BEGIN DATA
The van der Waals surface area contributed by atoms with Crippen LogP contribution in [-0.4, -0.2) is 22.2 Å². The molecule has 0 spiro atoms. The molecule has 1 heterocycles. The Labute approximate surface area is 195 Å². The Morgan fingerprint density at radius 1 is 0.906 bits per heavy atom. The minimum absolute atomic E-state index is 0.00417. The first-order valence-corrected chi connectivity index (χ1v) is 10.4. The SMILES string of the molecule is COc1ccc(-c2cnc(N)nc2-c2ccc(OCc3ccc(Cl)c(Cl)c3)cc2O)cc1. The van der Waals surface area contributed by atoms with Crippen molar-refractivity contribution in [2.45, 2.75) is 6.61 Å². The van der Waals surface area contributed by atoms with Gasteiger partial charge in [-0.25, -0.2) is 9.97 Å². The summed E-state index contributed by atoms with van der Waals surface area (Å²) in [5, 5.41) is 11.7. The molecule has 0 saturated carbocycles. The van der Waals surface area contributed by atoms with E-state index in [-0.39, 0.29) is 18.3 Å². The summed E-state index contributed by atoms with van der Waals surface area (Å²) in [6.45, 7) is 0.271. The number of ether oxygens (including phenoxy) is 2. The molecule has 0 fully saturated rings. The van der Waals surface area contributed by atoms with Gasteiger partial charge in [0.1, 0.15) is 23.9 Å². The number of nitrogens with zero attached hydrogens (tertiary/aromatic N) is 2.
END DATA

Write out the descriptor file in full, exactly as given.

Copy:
The van der Waals surface area contributed by atoms with Crippen LogP contribution in [-0.4, -0.2) is 22.2 Å². The molecule has 0 spiro atoms. The molecule has 1 heterocycles. The Labute approximate surface area is 195 Å². The Morgan fingerprint density at radius 1 is 0.906 bits per heavy atom. The minimum absolute atomic E-state index is 0.00417. The first-order valence-corrected chi connectivity index (χ1v) is 10.4. The SMILES string of the molecule is COc1ccc(-c2cnc(N)nc2-c2ccc(OCc3ccc(Cl)c(Cl)c3)cc2O)cc1. The van der Waals surface area contributed by atoms with Crippen molar-refractivity contribution in [2.45, 2.75) is 6.61 Å². The van der Waals surface area contributed by atoms with Gasteiger partial charge in [-0.25, -0.2) is 9.97 Å². The summed E-state index contributed by atoms with van der Waals surface area (Å²) in [5, 5.41) is 11.7. The molecule has 0 saturated carbocycles. The van der Waals surface area contributed by atoms with E-state index in [-0.39, 0.29) is 18.3 Å². The summed E-state index contributed by atoms with van der Waals surface area (Å²) in [6.45, 7) is 0.271. The number of ether oxygens (including phenoxy) is 2. The molecule has 0 fully saturated rings. The van der Waals surface area contributed by atoms with Gasteiger partial charge in [0.1, 0.15) is 23.9 Å². The number of nitrogens with zero attached hydrogens (tertiary/aromatic N) is 2.